I wedged myself in the seat next to an older, furious, panicked man who was having trouble sending an email. He was huffing, puffing, moaning, and cursing. He was making all the noises that beg the person next to you to say, “what’s wrong?” But I didn’t say “what’s wrong?” No way, Jose. All I could do was think about how this man’s state of being was a lesson to me. Nothing that can be done over a computer is worth that much angst and stress. Unless one is trying to reach a dying friend, one should not allow a two hour loss of technology to work him up that way. Not healthy. This man’s level of stress was so high that I could FEEL it radiating off of him. Killing my vacay buzz. I wanted none of it. I kept leaning closer and closer to Chase’s side until half of my body was in his seat. What are you doing? Chase said. I just love you, I responded. He gave me his “I’m practicing to be a teenager” eye roll.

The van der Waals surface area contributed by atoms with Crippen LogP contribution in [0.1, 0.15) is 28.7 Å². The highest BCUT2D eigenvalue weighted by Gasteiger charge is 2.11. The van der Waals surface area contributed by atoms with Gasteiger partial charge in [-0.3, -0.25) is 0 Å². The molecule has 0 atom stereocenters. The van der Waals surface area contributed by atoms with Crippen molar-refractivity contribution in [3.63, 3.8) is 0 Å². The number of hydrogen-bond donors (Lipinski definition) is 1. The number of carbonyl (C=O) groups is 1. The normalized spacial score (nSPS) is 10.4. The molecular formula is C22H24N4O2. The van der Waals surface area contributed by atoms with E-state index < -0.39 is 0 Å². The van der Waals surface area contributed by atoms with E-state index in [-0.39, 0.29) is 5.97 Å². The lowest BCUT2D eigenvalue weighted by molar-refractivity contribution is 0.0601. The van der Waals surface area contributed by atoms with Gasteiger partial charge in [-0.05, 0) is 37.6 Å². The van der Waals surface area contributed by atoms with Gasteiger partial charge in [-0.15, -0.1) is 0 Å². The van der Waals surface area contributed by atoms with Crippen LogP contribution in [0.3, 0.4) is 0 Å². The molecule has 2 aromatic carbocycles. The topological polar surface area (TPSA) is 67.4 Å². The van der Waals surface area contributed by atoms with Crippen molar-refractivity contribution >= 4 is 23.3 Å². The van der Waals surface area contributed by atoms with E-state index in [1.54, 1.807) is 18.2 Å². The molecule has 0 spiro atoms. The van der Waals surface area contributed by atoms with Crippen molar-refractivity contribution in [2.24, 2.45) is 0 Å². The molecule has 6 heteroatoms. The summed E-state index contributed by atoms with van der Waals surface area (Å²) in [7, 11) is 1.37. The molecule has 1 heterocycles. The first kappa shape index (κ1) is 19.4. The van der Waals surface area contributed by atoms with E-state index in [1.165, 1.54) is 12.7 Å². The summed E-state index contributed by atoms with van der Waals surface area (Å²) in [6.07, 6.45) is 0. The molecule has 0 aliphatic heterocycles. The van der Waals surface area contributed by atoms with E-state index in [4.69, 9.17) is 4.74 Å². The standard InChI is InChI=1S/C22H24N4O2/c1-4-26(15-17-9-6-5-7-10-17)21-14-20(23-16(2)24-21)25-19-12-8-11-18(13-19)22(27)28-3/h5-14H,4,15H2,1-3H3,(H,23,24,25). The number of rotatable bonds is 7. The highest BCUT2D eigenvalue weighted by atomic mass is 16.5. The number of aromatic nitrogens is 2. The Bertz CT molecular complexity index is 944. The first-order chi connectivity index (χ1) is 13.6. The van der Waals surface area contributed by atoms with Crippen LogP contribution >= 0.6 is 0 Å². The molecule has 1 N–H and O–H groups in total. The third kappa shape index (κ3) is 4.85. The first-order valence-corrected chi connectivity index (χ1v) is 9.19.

The man finally shut his laptop. Then he started taking huge, deep breaths. Loud, angry, breaths. But his deep breaths were interrupted by deep, repetitive coughs. Smoker coughs. Loud, jarring coughs that wracked his whole body. I tried to discreetly cover my face with my Monkee sweat shirt.  By now I was basically sitting IN Chase’s lap.

We take off. I start reading.

And he starts.

He starts talking to me, in monologue form, and it is clear right away that he plans to get a few things off of his croupy chest. To me. He is grizzly. He is angry. He is, how shall we say…not my type. Something tells me to close my book and listen anyway. I resent that Something. But I do. I close my book and look at my new teacher and listen.